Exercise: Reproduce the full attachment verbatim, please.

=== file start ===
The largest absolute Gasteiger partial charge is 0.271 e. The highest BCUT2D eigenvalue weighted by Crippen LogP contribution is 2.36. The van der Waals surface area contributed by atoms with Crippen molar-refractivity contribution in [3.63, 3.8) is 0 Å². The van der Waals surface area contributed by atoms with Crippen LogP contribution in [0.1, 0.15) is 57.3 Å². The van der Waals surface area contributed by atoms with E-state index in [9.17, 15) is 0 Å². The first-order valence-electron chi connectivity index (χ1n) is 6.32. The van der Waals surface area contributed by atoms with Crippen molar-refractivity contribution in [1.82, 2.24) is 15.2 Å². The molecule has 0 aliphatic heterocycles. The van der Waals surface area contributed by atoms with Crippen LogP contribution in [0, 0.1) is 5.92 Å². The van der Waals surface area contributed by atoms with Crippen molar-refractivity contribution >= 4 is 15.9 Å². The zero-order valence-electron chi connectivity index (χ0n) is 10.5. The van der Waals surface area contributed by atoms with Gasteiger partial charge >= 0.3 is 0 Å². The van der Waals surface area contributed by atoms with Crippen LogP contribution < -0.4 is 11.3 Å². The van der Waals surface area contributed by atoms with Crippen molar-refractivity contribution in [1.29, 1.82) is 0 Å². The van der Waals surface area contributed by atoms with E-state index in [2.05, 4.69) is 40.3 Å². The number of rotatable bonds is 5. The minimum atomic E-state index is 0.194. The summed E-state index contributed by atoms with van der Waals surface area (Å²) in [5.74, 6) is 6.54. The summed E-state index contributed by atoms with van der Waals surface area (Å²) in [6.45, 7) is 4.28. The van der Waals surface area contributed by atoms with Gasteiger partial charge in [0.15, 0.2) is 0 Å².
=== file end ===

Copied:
The largest absolute Gasteiger partial charge is 0.271 e. The highest BCUT2D eigenvalue weighted by Crippen LogP contribution is 2.36. The van der Waals surface area contributed by atoms with Crippen molar-refractivity contribution in [3.63, 3.8) is 0 Å². The van der Waals surface area contributed by atoms with Crippen LogP contribution in [0.1, 0.15) is 57.3 Å². The van der Waals surface area contributed by atoms with E-state index in [9.17, 15) is 0 Å². The first-order valence-electron chi connectivity index (χ1n) is 6.32. The van der Waals surface area contributed by atoms with Crippen molar-refractivity contribution in [1.82, 2.24) is 15.2 Å². The molecule has 0 aliphatic heterocycles. The van der Waals surface area contributed by atoms with Crippen LogP contribution in [0, 0.1) is 5.92 Å². The van der Waals surface area contributed by atoms with Crippen molar-refractivity contribution >= 4 is 15.9 Å². The zero-order valence-electron chi connectivity index (χ0n) is 10.5. The van der Waals surface area contributed by atoms with Gasteiger partial charge >= 0.3 is 0 Å². The van der Waals surface area contributed by atoms with Crippen LogP contribution < -0.4 is 11.3 Å². The van der Waals surface area contributed by atoms with Crippen molar-refractivity contribution in [1.29, 1.82) is 0 Å². The van der Waals surface area contributed by atoms with E-state index in [2.05, 4.69) is 40.3 Å². The number of rotatable bonds is 5. The minimum atomic E-state index is 0.194. The summed E-state index contributed by atoms with van der Waals surface area (Å²) in [5.74, 6) is 6.54. The summed E-state index contributed by atoms with van der Waals surface area (Å²) in [6.45, 7) is 4.28. The van der Waals surface area contributed by atoms with Gasteiger partial charge in [0.15, 0.2) is 0 Å².